Leaving aside IT strategy, (which 54 per cent of our interviewees say is ‘top down’ in nature against 32 per cent saying it is collaborative), survey responses suggest much higher levels of collaboration elsewhere in the enterprise invention process, as seen in IT implementation: (31 per cent ‘top-down’ against 48 per cent collaborative), cloud migration (29 per cent:40 per cent), storage (28 per cent:43 per cent) and GRC (29 per cent:43 per cent) respectively.
This joint endeavour, between boards, IT team, technology partners, customers and internal departments like networking and security, shows how closely today’s CIOs work with customers and suppliers, and the greater clout that customers now have with enterprise IT teams.
IT teams keep control - with global partners to help out
The need for IT bosses to seek co-operation with colleagues and partners in understanding anything such as customer’s needs, 24/7 security monitoring across regions, and sorting out slow-running applications, has a ‘ripple effect’ across the wider survey responses.
While more than half of interviewees (58 per cent) wants to manage IT in-house, we were not that surprised that more interviewees (43 per cent) run decentralised IT functions than centralised ones (35 per cent). Most revealingly, perhaps, one fifth of the survey (18 per cent) runs its corporate technology through a specific function of the organisation, like security or networking.
This willingness of CIOs to hand over responsibilities to enterprise colleagues may be a simple recognition of the constant ‘do more with less’ pressure on IT bosses - or it may be an indicator of the expert skills sets residing within internal corporate functions, particularly where companies have grown rapidly by acquisition.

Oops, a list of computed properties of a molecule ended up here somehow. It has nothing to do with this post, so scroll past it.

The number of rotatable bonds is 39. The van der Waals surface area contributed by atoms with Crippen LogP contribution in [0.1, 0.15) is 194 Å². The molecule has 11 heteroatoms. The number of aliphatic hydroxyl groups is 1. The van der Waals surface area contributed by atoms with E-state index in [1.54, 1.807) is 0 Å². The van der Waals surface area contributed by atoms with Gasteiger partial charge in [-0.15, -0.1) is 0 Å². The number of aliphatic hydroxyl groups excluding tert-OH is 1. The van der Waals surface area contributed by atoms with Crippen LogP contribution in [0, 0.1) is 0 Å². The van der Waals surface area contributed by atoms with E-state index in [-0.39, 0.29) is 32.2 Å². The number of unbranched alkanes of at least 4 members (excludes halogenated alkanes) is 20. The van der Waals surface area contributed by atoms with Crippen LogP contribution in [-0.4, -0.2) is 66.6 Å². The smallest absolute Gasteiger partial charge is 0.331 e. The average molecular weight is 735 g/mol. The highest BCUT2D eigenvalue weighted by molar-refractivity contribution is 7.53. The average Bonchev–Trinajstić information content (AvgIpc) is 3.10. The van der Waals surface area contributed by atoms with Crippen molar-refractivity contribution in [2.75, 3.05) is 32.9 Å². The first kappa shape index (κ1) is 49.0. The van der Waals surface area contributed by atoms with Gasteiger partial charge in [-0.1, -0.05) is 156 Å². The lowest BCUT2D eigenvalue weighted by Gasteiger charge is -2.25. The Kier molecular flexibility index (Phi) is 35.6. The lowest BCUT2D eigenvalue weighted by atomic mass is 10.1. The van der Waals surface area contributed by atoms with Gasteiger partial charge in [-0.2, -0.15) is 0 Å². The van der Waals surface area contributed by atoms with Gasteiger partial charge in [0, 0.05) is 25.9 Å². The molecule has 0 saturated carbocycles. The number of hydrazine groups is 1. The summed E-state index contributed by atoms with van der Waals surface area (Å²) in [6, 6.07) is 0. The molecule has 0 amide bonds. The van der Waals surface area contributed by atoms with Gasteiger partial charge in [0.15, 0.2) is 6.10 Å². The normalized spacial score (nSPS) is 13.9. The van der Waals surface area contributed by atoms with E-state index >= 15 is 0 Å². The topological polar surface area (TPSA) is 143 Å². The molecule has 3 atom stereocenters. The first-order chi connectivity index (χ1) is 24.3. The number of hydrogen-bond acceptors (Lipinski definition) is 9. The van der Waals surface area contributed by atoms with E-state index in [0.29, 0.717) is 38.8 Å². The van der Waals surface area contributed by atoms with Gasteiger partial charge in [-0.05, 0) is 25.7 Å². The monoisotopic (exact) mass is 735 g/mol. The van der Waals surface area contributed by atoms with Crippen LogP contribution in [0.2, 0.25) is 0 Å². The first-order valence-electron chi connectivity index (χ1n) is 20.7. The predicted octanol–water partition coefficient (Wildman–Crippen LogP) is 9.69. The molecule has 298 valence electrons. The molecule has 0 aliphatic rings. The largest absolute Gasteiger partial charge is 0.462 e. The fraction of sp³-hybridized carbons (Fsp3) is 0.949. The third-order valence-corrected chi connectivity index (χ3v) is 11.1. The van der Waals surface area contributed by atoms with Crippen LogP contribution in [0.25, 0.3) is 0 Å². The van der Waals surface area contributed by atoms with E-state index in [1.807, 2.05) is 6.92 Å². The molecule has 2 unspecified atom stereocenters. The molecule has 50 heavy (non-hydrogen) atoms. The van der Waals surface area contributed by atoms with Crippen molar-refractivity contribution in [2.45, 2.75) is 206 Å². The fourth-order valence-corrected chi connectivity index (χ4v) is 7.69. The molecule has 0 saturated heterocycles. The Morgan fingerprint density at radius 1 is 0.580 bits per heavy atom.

And with such pressure to deliver customer demands, business and partner outcomes, it’s scarcely surprising that enterprise CIOs are turning to a wider range of technology partners to bring about innovation.
While a majority of those that we questioned (55 per cent) turns to a global management consultancy as their key IT innovation partner, this route is only slightly more popular than using specialist technology consultants with global reach, or in-house technology units, (both 45 per cent) and regional IT partners (41 per cent). Over one third of interviewees say that their go-to IT partner is either a global non-consultancy partner or a local technology partner (both 36 per cent). Today’s CIOs are just as likely to team up with a specialist managed services provider or a regional IT expert as a global technology vendor.
Today’s CIOs: customer-focused and adaptable
CIOs know that old-style ‘board-driven’ or in-house innovation models will no longer satisfy customers who are already working closely with them in extended supply chains or federated business models, giving them far more influence than before. IT bosses are increasingly having to defer to business units that are close to the customer, or to turn to third parties that can take on tasks like security or networking monitoring, to deliver better customer experiences and more agile innovation processes.
However, our survey proves clearly that CIOs are taking ever-more sophisticated approaches to make innovation happen on a world-wide scale. IT directors are getting a freer hand on strategy for sure but when it comes to executing plans across multiple time-zones or hundreds of corporate locations, they are frequently having to set up new types of collaborations or regularly hand over specific areas to outside experts as their in-house teams lack the skills to get the necessary results.
Marc Sollars, CTO, Teneo